"It is unusual for special interest groups to wage a fight over a sub-Cabinet appointment, but conservatives eager to press the Republican Party to mount some form of opposition to the emerging Obama administration say Thomas J. Perrelli's resume as a private lawyer and his appointment Monday as the nation's associate attorney general may provide the rallying cry."

They really want to refight the Schiavo battle? Perhaps they've forgotten that the Republicans no longer run Washington.

Minnesota's high court has rejected Norm Coleman's challenge to the recount, leaving Franken ahead by 215 votes. The Wall Street Journal editorial page heartily disapproves:

"Minnesotans like to think that their state isn't like New Jersey or Louisiana, and typically it isn't. But we can't recall a similar recount involving optical scanning machines that has changed so many votes, and in which nearly every crucial decision worked to the advantage of the same candidate. The Coleman campaign clearly misjudged the politics here, and the apparent willingness of a partisan like [Mark] Ritchie to help his preferred candidate, Mr. Franken. If the Canvassing Board certifies Mr. Franken as the winner based on the current count, it will be anointing a tainted and undeserving senator."

TPM's Josh Marshall says the Journal is out to lunch:

"Secretary of State Mark Ritchie is an elected Democrat. He serves on the canvassing board automatically. For the rest he picked two Republican state Supreme Court Justices (justices appointed by Gov. Pawlenty (R)), one Independent judge appointed to the bench by former Gov. Jesse Ventura, and a fourth county judge who may be a Democrat or an Independent (we don't know because it was a non-partisan election).

"Needless to say, the Journal doesn't mention this."

But perhaps a Franken victory wouldn't be bad for the GOP, if this Daily Beast post by Benjamin Sarlin is on the mark:

"Franken's prominence comes at a time in which Republicans have struggled to find an easy Democratic bogeyman. Barack Obama is still overwhelmingly popular. Hillary Clinton, formerly the party's nemesis, earned a newfound respect among conservatives as the voice of moderation on withdrawal from Iraq. Rod Blagojevich is too local. Harry Reid and Nancy Pelosi are a particular favorite of Matt Drudge, but relentless attacks on them failed to prevent heavy losses in 2006 and 2008. Ted Kennedy, suffering from brain cancer, is off limits.

"So Franken provides an inviting target. His style of politics runs directly counter to the civility preached by the incoming president. Franken is author of bestsellers like Rush Limbaugh Is a Big Fat Idiot and Other Observations and Lies and the Lying Liars Who Tell Them, which trashed conservative talk hosts like Bill O'Reilly and baited some to respond with their own heated attacks.

"Even while on the campaign trail, where Franken tried to project a senatorial gravitas, he found time to hit the right where it hurt. Politico reported that he was behind one of the most brutal Saturday Night Live sketches of the election, in which John McCain approves a series of increasingly horrifying attack ads against Obama ('Barack Obama has fathered two black wedlock').

"If Obama's strategy is to dial back the blue/red civil war into a detente, Franken's is to escalate it to World War III. Now Franken is poised to become that rare politician whose very existence is a wedge issue to be exploited."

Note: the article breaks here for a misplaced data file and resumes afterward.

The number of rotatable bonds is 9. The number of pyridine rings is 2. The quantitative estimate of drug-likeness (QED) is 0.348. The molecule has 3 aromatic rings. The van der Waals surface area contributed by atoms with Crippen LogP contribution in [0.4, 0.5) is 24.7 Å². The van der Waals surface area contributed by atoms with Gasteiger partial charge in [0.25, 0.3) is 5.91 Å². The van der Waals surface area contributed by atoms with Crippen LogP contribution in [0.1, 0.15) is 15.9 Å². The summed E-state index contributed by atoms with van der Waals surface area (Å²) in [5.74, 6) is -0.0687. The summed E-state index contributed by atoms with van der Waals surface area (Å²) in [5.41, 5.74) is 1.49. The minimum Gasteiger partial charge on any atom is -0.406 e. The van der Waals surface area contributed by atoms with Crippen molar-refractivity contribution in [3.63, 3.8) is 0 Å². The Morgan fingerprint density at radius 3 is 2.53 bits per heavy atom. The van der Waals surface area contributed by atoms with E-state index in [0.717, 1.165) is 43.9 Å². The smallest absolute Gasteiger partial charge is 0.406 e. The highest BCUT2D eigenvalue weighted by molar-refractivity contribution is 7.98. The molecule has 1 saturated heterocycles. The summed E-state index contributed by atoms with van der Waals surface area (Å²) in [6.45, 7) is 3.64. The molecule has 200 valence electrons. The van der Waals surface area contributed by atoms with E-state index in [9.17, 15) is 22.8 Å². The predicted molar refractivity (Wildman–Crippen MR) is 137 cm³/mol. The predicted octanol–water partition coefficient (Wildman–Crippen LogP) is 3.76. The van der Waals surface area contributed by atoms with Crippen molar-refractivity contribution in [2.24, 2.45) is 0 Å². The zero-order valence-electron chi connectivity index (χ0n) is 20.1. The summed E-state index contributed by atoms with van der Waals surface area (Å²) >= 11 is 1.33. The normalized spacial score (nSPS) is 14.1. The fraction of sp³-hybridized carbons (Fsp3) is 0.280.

Unless he spends the next six years being unfunny.

Tina Brown compares Ms. Kennedy's low-energy aura to that of a British aristocrat to the manner born:

"Caroline's whole demeanor, with its combination of slouchiness and snippiness (also very royal) when her rank is challenged ('Have you guys ever thought about writing for, like, a woman's magazine or something? . . . I thought you were the crack political team here'), proclaims the sad truth of her life: that being the heir to a legacy fraught with so much tragedy is a heavy-hearted chore--especially when you have no real visceral feel for the spirit that forged it. All those meetings with the great and the good at the Kennedy Library. All those requests from new biographers for interviews to turn down. All those battening social climbers, from as early as kindergarten, when the play-dates were about the moms who wanted to meet Jackie. All the lies--or, worse, truths--written about your family. It was, y'know, draining . . .

"Caroline has been raised all her life as a Bouvier, not a Kennedy--and a reticent female Bouvier at that."

How's the Tim Kaine selection playing? Washington Monthly's Steve Benen is in the doesn't-matter camp:

"Here's the real angle to keep in mind: with a Democratic president, the DNC will be, for all intents and purposes, an extension of the White House political operation. Obama's team will set the party agenda, and Kaine was probably selected because he's a close Obama ally who'll follow the president's lead. Kaine isn't nearly as progressive as most of the Democratic base would prefer for a chairman, but at the DNC, the governor won't help set the agenda for the party."

The Bush Farewell Tour continues, with Fred Barnes (along with Bill Kristol) the latest to dine with the outgoing incumbent:

"Bush's critics -- and especially the left-wing haters -- are going to be disappointed when they see his demeanor as he leaves his eight-year presidency. In our conversation, he wasn't bitter or downcast or pessimistic, nor was he boastful or disdainful. He appears comfortable with what he expects his legacy will be, including a battle against Islamist terrorists that endure under President Obama . . .

"During our conversation, Bush occasionally spoke off the record and several times 'really' off the record . . .

"Bush was asked if he made progress in some areas for which he hasn't and probably won't get credit. Topping his list was his unsuccessful drive in 2005 to reform Social Security. Bush said his effort showed it's politically safe to campaign on changing Social Security and then actually seek to change it."

It did take some courage for Bush to push a revamp of Social Security. But would you brag about a proposal that was so thoroughly rejected it never even got a committee vote in a Congress controlled by your party?

Barnes's bottom line: "He's proud of what he achieved. And proud he should be." Many other conservative writers are, by this point, less enchanted with Bush.

Brit Hume's successor took over Fox's Washington newscast last night. Here's a look at Bret Baier.

For those of us who sound off (at limited length) on Twitter, this recent spat of hack jobs isn't good news. How about some security, guys?

"A flurry of high-profile Twitter accounts have been hacked, most prominently the Fox News account, which has declared that Bill O'Reilly is gay.

"Fox News' Twitter posted an update, since deleted, Monday morning announcing, 'Bill O Riley is gay.' [Note: the hacker can't even spell.]

"CNN's Rick Sanchez, a prominent Twitter user, was also hacked. His malicious tweet read, 'i am high on crack right now might not be coming to work today.'

"Britney Spears's Twitter also fell victim, with hackers announcing that her --"

Well, that's enough of that. A guy's gotta have some standards.